I jumped on this new book by Levy since I was such a huge fan of Hot Milk. Her latest is one of the most unique and unusual books I have read both in structure and content. It is intellectual but accessible; complex without being indecipherable; dark but strangely pleasant; and at times quite amusing. The book is a captivating and sly take on what it means to look back on one’s life and try to make sense of it all. Recommended By Nan S., Powells.com
Synopses & Reviews
Longlisted for the Booker Prize
An electrifying novel about beauty, envy, and carelessness from Deborah Levy, author of the Booker Prize finalists Hot Milk and Swimming Home.
It is 1988 and Saul Adler, a narcissistic young historian, has been invited to Communist East Berlin to do research; in exchange, he must publish a favorable essay about the German Democratic Republic. As a gift for his translator's sister, a Beatles fanatic who will be his host, Saul's girlfriend will shoot a photograph of him standing in the crosswalk on Abbey Road, an homage to the famous album cover. As he waits for her to arrive, he is grazed by an oncoming car, which changes the trajectory of his life.
The Man Who Saw Everything is about the difficulty of seeing ourselves and others clearly. It greets the specters that come back to haunt old and new love, previous and current incarnations of Europe, conscious and unconscious transgressions, and real and imagined betrayals, while investigating the cyclic nature of history and its reinvention by people in power. Here, Levy traverses the vast reaches of the human imagination while artfully blurring sexual and political binaries-feminine and masculine, East and West, past and present — to reveal the full spectrum of our world.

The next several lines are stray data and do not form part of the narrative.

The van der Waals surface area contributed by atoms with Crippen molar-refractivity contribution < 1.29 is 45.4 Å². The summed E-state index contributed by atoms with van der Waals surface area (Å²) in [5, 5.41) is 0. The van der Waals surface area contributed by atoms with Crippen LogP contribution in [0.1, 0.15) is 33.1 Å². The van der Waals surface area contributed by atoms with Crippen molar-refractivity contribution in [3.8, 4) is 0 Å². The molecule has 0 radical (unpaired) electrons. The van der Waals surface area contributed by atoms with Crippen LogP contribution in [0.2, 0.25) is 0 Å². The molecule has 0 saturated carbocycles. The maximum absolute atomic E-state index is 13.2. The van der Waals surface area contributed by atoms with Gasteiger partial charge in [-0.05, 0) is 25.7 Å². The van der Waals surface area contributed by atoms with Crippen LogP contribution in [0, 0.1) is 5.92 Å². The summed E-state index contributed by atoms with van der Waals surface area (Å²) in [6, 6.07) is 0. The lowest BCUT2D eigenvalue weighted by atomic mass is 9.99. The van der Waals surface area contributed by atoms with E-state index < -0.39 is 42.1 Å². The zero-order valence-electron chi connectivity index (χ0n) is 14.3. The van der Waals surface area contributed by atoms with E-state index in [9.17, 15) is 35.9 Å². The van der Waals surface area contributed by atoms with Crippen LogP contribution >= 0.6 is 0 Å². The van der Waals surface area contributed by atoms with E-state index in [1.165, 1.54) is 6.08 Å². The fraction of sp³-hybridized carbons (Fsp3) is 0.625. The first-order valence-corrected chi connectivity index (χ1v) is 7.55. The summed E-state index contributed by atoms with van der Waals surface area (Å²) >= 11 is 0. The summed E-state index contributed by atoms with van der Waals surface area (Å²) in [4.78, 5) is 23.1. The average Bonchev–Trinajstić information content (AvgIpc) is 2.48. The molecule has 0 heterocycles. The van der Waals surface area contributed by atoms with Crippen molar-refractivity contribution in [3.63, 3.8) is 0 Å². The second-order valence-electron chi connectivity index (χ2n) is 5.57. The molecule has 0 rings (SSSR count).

"[An] utterly beguiling fever dream of a novel, which revisits aspects of Europe's authoritarian 20th-century history through the delirium of one man's shattered mind... The Man Who Saw Everything is an intricate jigsaw, full of pieces that tantalizingly never quite fit together." Daily Telegraph
"A superbly crafted, enigmatic new story from an author of note.... Head-spinning and playful yet translucent, Levy's writing offers sophistication and delightful artistry." Kirkus Reviews (Starred Review)
"Elliptical, elusive and endlessly stimulating" The Washington Post
"Booker Prize-finalist Levy (Hot Milk) explores the fragile connections and often vast chasms between self and others in this playful, destabilizing, and consistently surprising novel... Levy's novel brilliantly explores the parallels between personal and political history, and prompts questions about how one sees oneself — and what others see." Publishers Weekly (Starred Review)
About the Author
Deborah Levy writes fiction, plays, and poetry. Her work has been staged by the Royal Shakespeare Company, broadcast on the BBC, and widely translated. The author of highly praised novels, including Hot Milk and Swimming Home (both Man Booker Prize finalists), The Unloved, and Billy and Girl, the acclaimed story collection Black Vodka, and two parts of her working autobiography, Things I Don't Want to Know and The Cost of Living, she lives in London. Levy is a Fellow of The Royal Society of Literature.